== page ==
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Hs and Ts of ACLS

Knowing the Hs and Ts of ACLS will help prepare you for any ACLS scenario. Dont forget your Hs
and Ts when using the ACLS Megacode Simulator.
The Hs and Ts of ACLS is a mnemonic used to help recall the major contributing factors to
pulseless arrest including PEA, Asystole, Ventricular Fibrillation, and Ventricular Tachycardia.
These Hs and Ts will most commonly be associated with PEA, but they will help direct your search
for underlying causes to any of arrhythmias associated with ACLS. Each is discussed more
thoroughly below.
The Hs include:

Hypovolemia, Hypoxia, Hydrogen ion (acidosis), Hyper-/hypokalemia, Hypoglycemia, Hypothermia.

The Ts include:

Toxins, Tamponade(cardiac),Tension

pneumothorax, Thrombosis





Hypovolemia or the loss of fluid volume in the circulatory system can be a major contributing cause
to cardiac arrest. Looking for obvious blood loss in the patient with pusleless arrest is the first step
in determining if the arrest is related to hypovolemia. After CPR, the most import intervention is
obtaining intravenous access/IO access. A fluid challenge or fluid bolus may also help determine if
the arrest is related to hypovolemia.

Hypoxia or deprivation of adequate oxygen supply can be a significant contributing cause to cardiac
arrest. You must ensure that the patients airway is open, and that the patient has chest rise and fall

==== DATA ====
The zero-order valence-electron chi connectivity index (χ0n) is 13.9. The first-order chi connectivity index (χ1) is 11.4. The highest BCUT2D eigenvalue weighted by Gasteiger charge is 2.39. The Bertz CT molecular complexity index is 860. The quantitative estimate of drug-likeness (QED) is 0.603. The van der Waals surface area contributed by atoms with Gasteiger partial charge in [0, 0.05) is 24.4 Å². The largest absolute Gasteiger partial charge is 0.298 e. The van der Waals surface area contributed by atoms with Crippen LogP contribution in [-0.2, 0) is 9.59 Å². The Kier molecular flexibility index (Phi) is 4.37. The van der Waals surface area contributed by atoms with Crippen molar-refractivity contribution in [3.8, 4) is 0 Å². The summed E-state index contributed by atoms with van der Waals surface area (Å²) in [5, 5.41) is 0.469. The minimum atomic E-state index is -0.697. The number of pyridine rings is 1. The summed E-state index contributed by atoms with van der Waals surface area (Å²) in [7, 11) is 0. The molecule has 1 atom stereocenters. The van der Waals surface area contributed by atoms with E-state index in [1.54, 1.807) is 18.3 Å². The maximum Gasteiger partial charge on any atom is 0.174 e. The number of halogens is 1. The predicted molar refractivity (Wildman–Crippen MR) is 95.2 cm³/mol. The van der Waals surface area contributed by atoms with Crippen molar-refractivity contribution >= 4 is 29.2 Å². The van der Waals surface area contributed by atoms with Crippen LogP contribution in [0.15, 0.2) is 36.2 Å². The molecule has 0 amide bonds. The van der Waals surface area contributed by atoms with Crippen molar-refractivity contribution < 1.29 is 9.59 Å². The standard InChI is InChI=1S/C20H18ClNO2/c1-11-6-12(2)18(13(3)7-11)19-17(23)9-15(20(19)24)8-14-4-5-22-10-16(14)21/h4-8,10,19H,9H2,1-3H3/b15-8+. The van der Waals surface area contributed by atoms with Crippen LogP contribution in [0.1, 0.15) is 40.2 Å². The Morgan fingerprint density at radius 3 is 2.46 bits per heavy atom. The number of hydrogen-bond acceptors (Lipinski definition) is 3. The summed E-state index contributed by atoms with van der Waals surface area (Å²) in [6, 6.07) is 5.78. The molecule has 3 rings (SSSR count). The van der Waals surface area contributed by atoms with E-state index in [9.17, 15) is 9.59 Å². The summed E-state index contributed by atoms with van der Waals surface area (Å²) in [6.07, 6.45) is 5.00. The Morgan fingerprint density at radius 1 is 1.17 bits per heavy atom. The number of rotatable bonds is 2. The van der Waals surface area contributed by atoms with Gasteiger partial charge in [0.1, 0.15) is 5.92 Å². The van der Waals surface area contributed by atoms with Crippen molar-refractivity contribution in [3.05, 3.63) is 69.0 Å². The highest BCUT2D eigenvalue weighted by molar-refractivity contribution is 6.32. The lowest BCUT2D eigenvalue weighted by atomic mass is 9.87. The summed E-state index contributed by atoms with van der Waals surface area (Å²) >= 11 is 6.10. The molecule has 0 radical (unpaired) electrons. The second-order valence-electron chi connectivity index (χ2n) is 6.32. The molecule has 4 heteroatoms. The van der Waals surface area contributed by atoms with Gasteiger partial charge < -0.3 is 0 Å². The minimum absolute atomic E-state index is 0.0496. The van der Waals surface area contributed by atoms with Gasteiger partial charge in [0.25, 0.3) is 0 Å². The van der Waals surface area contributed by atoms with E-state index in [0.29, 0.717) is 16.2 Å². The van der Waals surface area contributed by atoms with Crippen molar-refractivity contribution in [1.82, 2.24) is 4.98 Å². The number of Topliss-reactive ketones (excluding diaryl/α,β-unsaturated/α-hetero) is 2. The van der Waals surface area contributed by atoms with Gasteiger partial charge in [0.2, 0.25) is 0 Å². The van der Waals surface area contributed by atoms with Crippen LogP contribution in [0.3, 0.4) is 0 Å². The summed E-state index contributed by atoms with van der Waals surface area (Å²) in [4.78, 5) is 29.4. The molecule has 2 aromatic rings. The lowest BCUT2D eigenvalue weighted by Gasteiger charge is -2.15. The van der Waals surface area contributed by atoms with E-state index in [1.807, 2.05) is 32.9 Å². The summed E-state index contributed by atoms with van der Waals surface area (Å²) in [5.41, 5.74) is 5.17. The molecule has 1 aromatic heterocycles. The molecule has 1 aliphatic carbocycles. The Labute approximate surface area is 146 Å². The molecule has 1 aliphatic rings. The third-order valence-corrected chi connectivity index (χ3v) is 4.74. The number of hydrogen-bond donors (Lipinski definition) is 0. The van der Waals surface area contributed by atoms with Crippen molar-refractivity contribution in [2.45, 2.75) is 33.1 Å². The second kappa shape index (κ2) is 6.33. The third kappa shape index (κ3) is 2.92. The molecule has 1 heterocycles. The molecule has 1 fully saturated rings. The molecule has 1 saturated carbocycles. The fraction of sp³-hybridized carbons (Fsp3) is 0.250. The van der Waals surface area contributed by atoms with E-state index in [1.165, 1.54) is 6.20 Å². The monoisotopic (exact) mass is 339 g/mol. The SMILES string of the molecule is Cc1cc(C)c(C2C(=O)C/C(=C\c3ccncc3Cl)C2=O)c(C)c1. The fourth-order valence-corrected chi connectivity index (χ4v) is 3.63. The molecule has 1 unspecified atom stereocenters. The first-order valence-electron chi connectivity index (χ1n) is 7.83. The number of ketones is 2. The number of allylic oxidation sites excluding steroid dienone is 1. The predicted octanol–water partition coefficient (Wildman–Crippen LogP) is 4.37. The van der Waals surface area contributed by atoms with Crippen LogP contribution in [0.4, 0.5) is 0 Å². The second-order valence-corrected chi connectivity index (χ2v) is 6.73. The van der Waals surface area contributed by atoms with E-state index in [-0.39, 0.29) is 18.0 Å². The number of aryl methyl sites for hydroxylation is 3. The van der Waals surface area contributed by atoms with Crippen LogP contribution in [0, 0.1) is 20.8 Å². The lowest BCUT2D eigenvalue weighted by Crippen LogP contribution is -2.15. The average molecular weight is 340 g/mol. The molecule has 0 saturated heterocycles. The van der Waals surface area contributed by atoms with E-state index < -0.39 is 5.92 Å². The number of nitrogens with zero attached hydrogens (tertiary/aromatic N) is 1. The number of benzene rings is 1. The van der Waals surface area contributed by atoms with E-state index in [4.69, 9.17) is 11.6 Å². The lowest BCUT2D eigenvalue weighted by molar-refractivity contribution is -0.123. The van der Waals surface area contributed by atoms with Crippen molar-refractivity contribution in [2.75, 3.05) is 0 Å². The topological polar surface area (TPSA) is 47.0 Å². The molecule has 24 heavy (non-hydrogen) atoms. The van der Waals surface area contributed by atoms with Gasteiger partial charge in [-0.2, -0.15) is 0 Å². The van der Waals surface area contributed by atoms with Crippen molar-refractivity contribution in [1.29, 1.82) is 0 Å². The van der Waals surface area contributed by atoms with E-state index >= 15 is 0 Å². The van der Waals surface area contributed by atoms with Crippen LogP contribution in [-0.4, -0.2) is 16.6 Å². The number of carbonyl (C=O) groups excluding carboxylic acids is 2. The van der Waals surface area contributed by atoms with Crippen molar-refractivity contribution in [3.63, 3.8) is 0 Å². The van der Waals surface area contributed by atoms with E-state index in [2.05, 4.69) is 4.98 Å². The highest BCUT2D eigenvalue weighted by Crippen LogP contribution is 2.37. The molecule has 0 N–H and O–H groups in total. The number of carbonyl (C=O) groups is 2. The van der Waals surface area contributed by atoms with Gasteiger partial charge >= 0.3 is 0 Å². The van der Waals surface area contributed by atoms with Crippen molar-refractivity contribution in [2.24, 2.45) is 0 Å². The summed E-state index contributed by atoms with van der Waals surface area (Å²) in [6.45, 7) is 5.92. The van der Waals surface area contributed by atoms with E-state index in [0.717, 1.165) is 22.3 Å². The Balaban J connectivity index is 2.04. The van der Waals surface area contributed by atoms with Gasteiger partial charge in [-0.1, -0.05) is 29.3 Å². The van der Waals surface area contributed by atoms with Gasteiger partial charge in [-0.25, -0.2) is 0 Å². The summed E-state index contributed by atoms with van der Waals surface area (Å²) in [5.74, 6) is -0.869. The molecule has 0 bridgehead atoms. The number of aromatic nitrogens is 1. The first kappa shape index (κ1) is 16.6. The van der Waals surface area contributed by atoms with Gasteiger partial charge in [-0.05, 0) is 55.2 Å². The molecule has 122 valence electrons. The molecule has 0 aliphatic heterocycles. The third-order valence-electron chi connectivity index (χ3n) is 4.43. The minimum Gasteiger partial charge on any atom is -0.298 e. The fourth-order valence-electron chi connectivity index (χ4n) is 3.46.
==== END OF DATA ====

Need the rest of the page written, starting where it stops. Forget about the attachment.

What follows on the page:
and bilateral breath sounds with ventilation. Also ensure that your oxygen source is connected

Hydrogen ion (acidosis)

To determine if the patient is in respiratory acidosis, an arterial blood gas evaluation must be
performed. Prevent respiratory acidosis by providing adequate ventilation. Prevent metabolic
acidosis by giving the patient sodium bicarbonate.

Both a high potassium level and a low potassium level can contribute to cardiac arrest. The major
sign of hyperkalemia or high serum potassium is taller and peaked T-waves. Also, a widening of the
QRS-wave may be seen. This can be treated in a number of ways which include sodium
bicarbonate (IV), glucose+insulin, calcium chloride (IV), Kayexalate, dialysis, and possibly albuterol.
All of these will help reduce serum potassium levels.
The major signs of hypokalemia or low serum potassium are flattened T-waves, prominent Uwaves, and possibly a widened QRS complex. Treatment of hypokalemia involves rapid but
controlled infusion of potassium. Giving IV potassium has risks. Always follow the appropriate
infusion standards. Never give undiluted intravenous potassium.

Hypoglycemia or low serum blood glucose can have many negative effects on the body, and it can
be associated with cardiac arrest. Treat hypoglycemia with IV dextrose to reverse a low blood
glucose. Hypoglycemia was removed from the Hs but is still to be considered important during the
assessment of any person in cardiac arrest.

If a patient has been exposed to the cold, warming measures should be taken. The hypothermic
patient may be unresponsive to drug therapy and electrical therapy (defibrillation or pacing). Core
temperature should be raised above 86 F (30 C) as soon as possible.

The Ts include:

Accidental overdose of a number of different kinds of medications can cause pulseless arrest.
Some of the most common include: tricyclics, digoxin, betablockers, and calcium channel blockers).